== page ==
Dedicated to Mentors From the Past…

Books have dedications, most web sites don’t. But traditional black powder hunting is not your everyday variety of outdoor activity. The pastime’s reliance on history and tradition seems to beg for a moment of solemn reflection; and at the same time, looking back puts one in the frame of mind to contemplate the future, as well.

Roy Keeler inducted into NMLRA Black Powder Hall of Fame

Roy Keeler on his induction into the NMLRA’s Black Powder Hall of Fame. Roy Keeler family photo. Used by permission.

In the early 1980s, I don’t recall which year, my nearly-new Northwest trade gun proved a source of constant frustration. The flintlock’s learning curve was steep, my attempts at trial and error problem solving stalled, and I finally realized I needed to ask for help. One early-fall day, trade gun in hand, I knocked on Roy “Pa” Keeler’s backdoor.

In typical fashion, Roy stopped what he was doing and spent several hours tutoring me on the finer points of managing a flintlock ignition system, the versatile loading possibilities a smoothbore offers and a quick course on black powder safety. I remember walking away thinking I learned more from “Pa” Keeler that afternoon than I’d learned in the previous half-dozen years.

In the weeks and months that followed I had similar experiences with Dean King who was a Michigan field rep for the National Muzzle Loading Rifle Association. Likewise, Dean stopped what he was doing and devoted all of his efforts to helping me unravel a shot patterning problem with the cylinder-bored Northwest gun. During one phone conversation, I remember hearing Dean’s wife, Pat, in the background quietly saying, “Dean, we really need to go,” but Dean didn’t cut his lesson short.

Another time, Dean suggested I contact Max Vickery, a past president of the NMLRA and devout shotgunner. It took a few minutes to get over Max calling me “Honey,” not knowing he referred to everyone as “Honey,” but before our conversation ended that problem was solved, too. And in a few days a small box arrived at the post office, filled with cork, felt and fiber wads, compliments of Max.

This is the spirit of friendship that flows throughout the black powder community. Roy, Dean and Max have passed on, but their legacy lives on. With heartfelt gratitude, this web site is dedicated to the countless men and women, past and present, who set aside their own needs to mentor a newcomer or assist a fellow traditional hunter.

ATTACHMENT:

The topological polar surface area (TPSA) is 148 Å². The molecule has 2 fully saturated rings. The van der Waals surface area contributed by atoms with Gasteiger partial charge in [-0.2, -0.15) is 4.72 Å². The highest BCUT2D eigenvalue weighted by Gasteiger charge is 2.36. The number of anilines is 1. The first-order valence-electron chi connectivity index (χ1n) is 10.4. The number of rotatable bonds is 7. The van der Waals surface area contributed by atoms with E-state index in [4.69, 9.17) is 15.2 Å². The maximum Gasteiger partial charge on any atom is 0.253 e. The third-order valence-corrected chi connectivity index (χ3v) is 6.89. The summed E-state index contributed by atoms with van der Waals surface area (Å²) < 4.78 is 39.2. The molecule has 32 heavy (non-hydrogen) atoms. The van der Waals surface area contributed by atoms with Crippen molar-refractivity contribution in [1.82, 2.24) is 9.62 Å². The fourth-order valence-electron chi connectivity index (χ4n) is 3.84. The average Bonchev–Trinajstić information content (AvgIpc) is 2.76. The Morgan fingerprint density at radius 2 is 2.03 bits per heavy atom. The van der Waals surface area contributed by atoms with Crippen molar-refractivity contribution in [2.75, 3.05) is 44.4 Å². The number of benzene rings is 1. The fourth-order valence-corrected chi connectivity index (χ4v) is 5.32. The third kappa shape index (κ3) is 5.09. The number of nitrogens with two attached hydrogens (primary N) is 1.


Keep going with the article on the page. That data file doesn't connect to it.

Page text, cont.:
And the Hunters of the Future…

During the first full year of the traditional black powder hunting feature series, I learned that my nephew, Joe, who was 12-years-old at the time, checked the mailbox when the current issue of Woods-N-Water News was due. David said Joe couldn’t wait to read “Uncle Denny’s latest story.” That was a humbling experience that shaped my writing perspective and had a lasting impact on my style.

The late Don Thornton helping a new shooter aim.

The late Don Thornton shared his love of muzzleloading with many youngsters at the 2006 NMLRA Youth Shoot.

In September of 2007, a shy, 10-year-old youth stood off to one side of our traditional hunting camp at the Woods-N-Water News Outdoor Weekend. My wife, Tami, was available before I was, so she introduced herself to Andrew and his family. At the first opportunity, Tami escorted the young man to me, saying “Andrew reads all of your articles, and his family drove a long ways so he could meet you.” I found it hard to fight back the tears when I realized my words held such importance for Andrew.

We talked for some time; Andrew wore my top hat with the beaded hat band as we rummaged through the camp’s artifacts. With his dad’s permission, he hefted ‘Old Turkey Feathers,’ and as he held the Northwest gun, I demonstrated how the lock’s mechanism worked and pointed out the turtle sight. I was impressed with the young man’s enthusiasm, his thoughtful questions and his straight forward approach, so filled with unbounded exuberance. His presence served as a lightning bolt, invigorating my own spirit and firing my passion to share the old ways.

Like hearing about Joe’s trips to the mailbox, meeting Andrew left me thrilled, humbled and dedicated to be ever mindful of young readers, our future hunters, modern or traditional.

Therefore, this web site is also dedicated to encouraging, educating and nurturing the next generation.

Give traditional black powder hunting a try, be safe, and may God bless you.


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